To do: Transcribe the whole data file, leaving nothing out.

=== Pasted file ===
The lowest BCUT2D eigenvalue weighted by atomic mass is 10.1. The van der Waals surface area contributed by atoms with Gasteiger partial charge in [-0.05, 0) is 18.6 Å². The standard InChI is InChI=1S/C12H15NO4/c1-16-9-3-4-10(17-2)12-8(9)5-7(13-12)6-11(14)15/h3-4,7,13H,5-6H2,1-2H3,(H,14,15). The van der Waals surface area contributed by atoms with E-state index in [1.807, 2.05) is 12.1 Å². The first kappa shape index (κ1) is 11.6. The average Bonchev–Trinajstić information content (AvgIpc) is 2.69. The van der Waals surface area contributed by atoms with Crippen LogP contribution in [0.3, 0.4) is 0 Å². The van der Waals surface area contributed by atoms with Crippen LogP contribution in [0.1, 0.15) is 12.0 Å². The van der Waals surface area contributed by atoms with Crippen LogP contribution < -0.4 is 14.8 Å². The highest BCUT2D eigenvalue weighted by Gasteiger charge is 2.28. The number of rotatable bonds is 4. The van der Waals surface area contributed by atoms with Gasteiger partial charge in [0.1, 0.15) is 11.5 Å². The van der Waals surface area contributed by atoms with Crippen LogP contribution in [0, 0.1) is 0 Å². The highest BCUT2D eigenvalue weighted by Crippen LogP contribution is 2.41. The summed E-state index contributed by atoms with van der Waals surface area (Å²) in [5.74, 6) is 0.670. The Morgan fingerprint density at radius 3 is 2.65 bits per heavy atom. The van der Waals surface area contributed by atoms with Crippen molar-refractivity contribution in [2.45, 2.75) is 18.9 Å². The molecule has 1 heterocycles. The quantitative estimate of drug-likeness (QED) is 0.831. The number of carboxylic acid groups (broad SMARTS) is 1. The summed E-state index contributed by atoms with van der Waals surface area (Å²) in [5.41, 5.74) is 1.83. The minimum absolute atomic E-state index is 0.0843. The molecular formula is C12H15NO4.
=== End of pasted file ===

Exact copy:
The lowest BCUT2D eigenvalue weighted by atomic mass is 10.1. The van der Waals surface area contributed by atoms with Gasteiger partial charge in [-0.05, 0) is 18.6 Å². The standard InChI is InChI=1S/C12H15NO4/c1-16-9-3-4-10(17-2)12-8(9)5-7(13-12)6-11(14)15/h3-4,7,13H,5-6H2,1-2H3,(H,14,15). The van der Waals surface area contributed by atoms with E-state index in [1.807, 2.05) is 12.1 Å². The first kappa shape index (κ1) is 11.6. The average Bonchev–Trinajstić information content (AvgIpc) is 2.69. The van der Waals surface area contributed by atoms with Crippen LogP contribution in [0.3, 0.4) is 0 Å². The van der Waals surface area contributed by atoms with Crippen LogP contribution in [0.1, 0.15) is 12.0 Å². The van der Waals surface area contributed by atoms with Crippen LogP contribution < -0.4 is 14.8 Å². The highest BCUT2D eigenvalue weighted by Gasteiger charge is 2.28. The number of rotatable bonds is 4. The van der Waals surface area contributed by atoms with Gasteiger partial charge in [0.1, 0.15) is 11.5 Å². The van der Waals surface area contributed by atoms with Crippen LogP contribution in [0, 0.1) is 0 Å². The highest BCUT2D eigenvalue weighted by Crippen LogP contribution is 2.41. The summed E-state index contributed by atoms with van der Waals surface area (Å²) in [5.74, 6) is 0.670. The Morgan fingerprint density at radius 3 is 2.65 bits per heavy atom. The van der Waals surface area contributed by atoms with Crippen molar-refractivity contribution in [2.45, 2.75) is 18.9 Å². The molecule has 1 heterocycles. The quantitative estimate of drug-likeness (QED) is 0.831. The number of carboxylic acid groups (broad SMARTS) is 1. The summed E-state index contributed by atoms with van der Waals surface area (Å²) in [5.41, 5.74) is 1.83. The minimum absolute atomic E-state index is 0.0843. The molecular formula is C12H15NO4.